Menu

Politics

Politics

Premiums set to rise this year in run-up to ObamaCare tax on insurance industry

flu_michigan_111113.jpg

Jan. 11, 2013: Flu vaccines are counted at Borgess Health and Fitness Center flu clinic in Michigan.AP

While the most sweeping provisions of the health care overhaul have not yet gone into effect, plenty of Americans will still be paying higher insurance premiums this year -- as insurance companies try to preemptively cover the cost of a tax increase included in President Obama's Affordable Care Act. 

That tax doesn't take effect until next year, when other major provisions like the so-called "individual mandate" and insurance subsidies also kick in. But that hasn't stopped insurance companies from charging higher premiums this year to cover the hike, as well as the cost of ObamaCare benefits such as free birth control and preventive care. 

Premiums for individuals and small businesses are projected to increase due to the tax by roughly 2 percent this year and by as much as 3.7 percent in 2023, according to a widely cited analysis by the insurance industry. 

Officials will argue about who is to blame for the hike -- insurance companies for sticking customers with the cost, or the government for imposing the industry tax hike in the first place. But the projected increases are the latest sign that Americans, in exchange for expanding and strengthening insurance coverage, will in many cases be paying more. 

Already, a pair of taxes has hit higher-income households to cover the law. Those making more than $250,000 are seeing a .9 percentage point increase in their Medicare tax, and another 3.8 percentage point hike on investment income. 

"The goal was to make health care more affordable, but adding a tax on health insurance does the opposite, increasing the cost for families and small businesses," Robert Zirkelbach, spokesman for the group America's Health Insurance Plans, said Tuesday. 

Zirkelbach and others on the side of insurance companies say younger Americans will be among those facing the largest increases.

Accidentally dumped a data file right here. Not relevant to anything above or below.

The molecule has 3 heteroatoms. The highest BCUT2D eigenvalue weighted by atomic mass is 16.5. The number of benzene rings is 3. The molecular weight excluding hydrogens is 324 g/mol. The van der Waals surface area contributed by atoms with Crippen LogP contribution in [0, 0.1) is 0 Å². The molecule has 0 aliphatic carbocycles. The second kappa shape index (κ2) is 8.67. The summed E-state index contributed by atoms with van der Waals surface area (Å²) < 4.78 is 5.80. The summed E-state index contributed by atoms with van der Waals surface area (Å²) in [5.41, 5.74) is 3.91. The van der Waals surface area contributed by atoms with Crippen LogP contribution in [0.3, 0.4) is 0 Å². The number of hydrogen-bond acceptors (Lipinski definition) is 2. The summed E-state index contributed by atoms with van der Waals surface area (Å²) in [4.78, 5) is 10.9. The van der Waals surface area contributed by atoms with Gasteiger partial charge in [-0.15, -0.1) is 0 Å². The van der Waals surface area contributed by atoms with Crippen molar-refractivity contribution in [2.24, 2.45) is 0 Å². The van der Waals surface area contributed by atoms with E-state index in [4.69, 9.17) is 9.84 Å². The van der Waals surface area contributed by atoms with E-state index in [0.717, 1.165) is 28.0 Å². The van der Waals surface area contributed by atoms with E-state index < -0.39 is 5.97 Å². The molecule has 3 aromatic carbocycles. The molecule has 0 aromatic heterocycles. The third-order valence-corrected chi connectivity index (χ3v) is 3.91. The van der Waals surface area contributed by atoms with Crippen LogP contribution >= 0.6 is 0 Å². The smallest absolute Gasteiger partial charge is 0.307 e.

The looming tax on the insurance industry will cost health-insurance providers $8 billion in 2014, then $14.3 billion in 2018 and a total $100 billion over the next 10 years, according to the congressional Joint Committee on Taxation. 

Insurance companies say they can start charging the higher premiums now because some polices bought in 2013 extend into 2014.  State insurance commissioners say that practice is OK so long as the increases are pro-rated for next year. However, California Insurance Commissioner David Jones told Politico the company Anthem BlueCross is collecting money from customers that it "doesn't have to pay until 2014." 

While the new law will provide insurance for millions more Americas -- and curtail the insured having to cover the medical bills of the uninsured -- insurance providers are questioning the fairness of the tax. 

Further, they're raising concern that the individual requirement that people buy health insurance, set to take effect in 2014, doesn't have enough teeth to it. They argue younger Americans might be inclined to pay next year's $95 fine, and even $325 the following year, instead of more expensive insurance. 

If fact, the Blue Cross and Blue Shield Association has purportedly appealed to the president to add or increase penalties, including a late-enrollment fee.